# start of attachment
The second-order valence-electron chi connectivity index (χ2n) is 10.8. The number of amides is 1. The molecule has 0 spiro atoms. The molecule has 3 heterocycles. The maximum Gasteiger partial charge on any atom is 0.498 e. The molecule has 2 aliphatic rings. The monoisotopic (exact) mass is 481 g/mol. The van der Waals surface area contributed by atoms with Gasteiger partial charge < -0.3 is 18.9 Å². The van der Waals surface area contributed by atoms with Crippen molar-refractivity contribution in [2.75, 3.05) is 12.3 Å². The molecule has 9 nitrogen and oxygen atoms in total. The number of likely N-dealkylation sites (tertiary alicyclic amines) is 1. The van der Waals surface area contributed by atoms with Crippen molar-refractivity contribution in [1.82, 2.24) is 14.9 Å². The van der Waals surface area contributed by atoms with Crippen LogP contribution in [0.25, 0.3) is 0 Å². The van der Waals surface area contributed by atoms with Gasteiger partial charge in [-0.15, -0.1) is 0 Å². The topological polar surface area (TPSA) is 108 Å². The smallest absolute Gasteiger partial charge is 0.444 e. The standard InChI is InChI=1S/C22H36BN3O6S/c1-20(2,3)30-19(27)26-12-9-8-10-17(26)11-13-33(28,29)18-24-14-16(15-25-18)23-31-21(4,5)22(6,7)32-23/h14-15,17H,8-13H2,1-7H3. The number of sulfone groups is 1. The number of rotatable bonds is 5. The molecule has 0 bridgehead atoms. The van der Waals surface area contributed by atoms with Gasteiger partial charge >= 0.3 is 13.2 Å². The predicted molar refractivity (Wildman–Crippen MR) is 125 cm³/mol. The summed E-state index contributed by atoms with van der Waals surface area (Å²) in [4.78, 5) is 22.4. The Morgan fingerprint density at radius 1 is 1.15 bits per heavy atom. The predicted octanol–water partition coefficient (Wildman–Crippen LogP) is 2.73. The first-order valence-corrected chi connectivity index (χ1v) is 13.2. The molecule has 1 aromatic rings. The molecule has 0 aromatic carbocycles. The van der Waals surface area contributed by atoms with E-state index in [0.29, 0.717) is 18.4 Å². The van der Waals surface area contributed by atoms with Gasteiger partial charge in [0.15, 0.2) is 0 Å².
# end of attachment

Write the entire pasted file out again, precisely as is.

The second-order valence-electron chi connectivity index (χ2n) is 10.8. The number of amides is 1. The molecule has 0 spiro atoms. The molecule has 3 heterocycles. The maximum Gasteiger partial charge on any atom is 0.498 e. The molecule has 2 aliphatic rings. The monoisotopic (exact) mass is 481 g/mol. The van der Waals surface area contributed by atoms with Gasteiger partial charge < -0.3 is 18.9 Å². The van der Waals surface area contributed by atoms with Crippen molar-refractivity contribution in [2.75, 3.05) is 12.3 Å². The molecule has 9 nitrogen and oxygen atoms in total. The number of likely N-dealkylation sites (tertiary alicyclic amines) is 1. The van der Waals surface area contributed by atoms with Crippen molar-refractivity contribution in [1.82, 2.24) is 14.9 Å². The van der Waals surface area contributed by atoms with Crippen LogP contribution in [0.25, 0.3) is 0 Å². The van der Waals surface area contributed by atoms with Gasteiger partial charge in [-0.15, -0.1) is 0 Å². The topological polar surface area (TPSA) is 108 Å². The smallest absolute Gasteiger partial charge is 0.444 e. The standard InChI is InChI=1S/C22H36BN3O6S/c1-20(2,3)30-19(27)26-12-9-8-10-17(26)11-13-33(28,29)18-24-14-16(15-25-18)23-31-21(4,5)22(6,7)32-23/h14-15,17H,8-13H2,1-7H3. The number of sulfone groups is 1. The number of rotatable bonds is 5. The molecule has 0 bridgehead atoms. The van der Waals surface area contributed by atoms with Gasteiger partial charge >= 0.3 is 13.2 Å². The predicted molar refractivity (Wildman–Crippen MR) is 125 cm³/mol. The summed E-state index contributed by atoms with van der Waals surface area (Å²) in [4.78, 5) is 22.4. The Morgan fingerprint density at radius 1 is 1.15 bits per heavy atom. The predicted octanol–water partition coefficient (Wildman–Crippen LogP) is 2.73. The first-order valence-corrected chi connectivity index (χ1v) is 13.2. The molecule has 1 aromatic rings. The molecule has 0 aromatic carbocycles. The van der Waals surface area contributed by atoms with E-state index in [0.29, 0.717) is 18.4 Å². The van der Waals surface area contributed by atoms with Gasteiger partial charge in [0.15, 0.2) is 0 Å².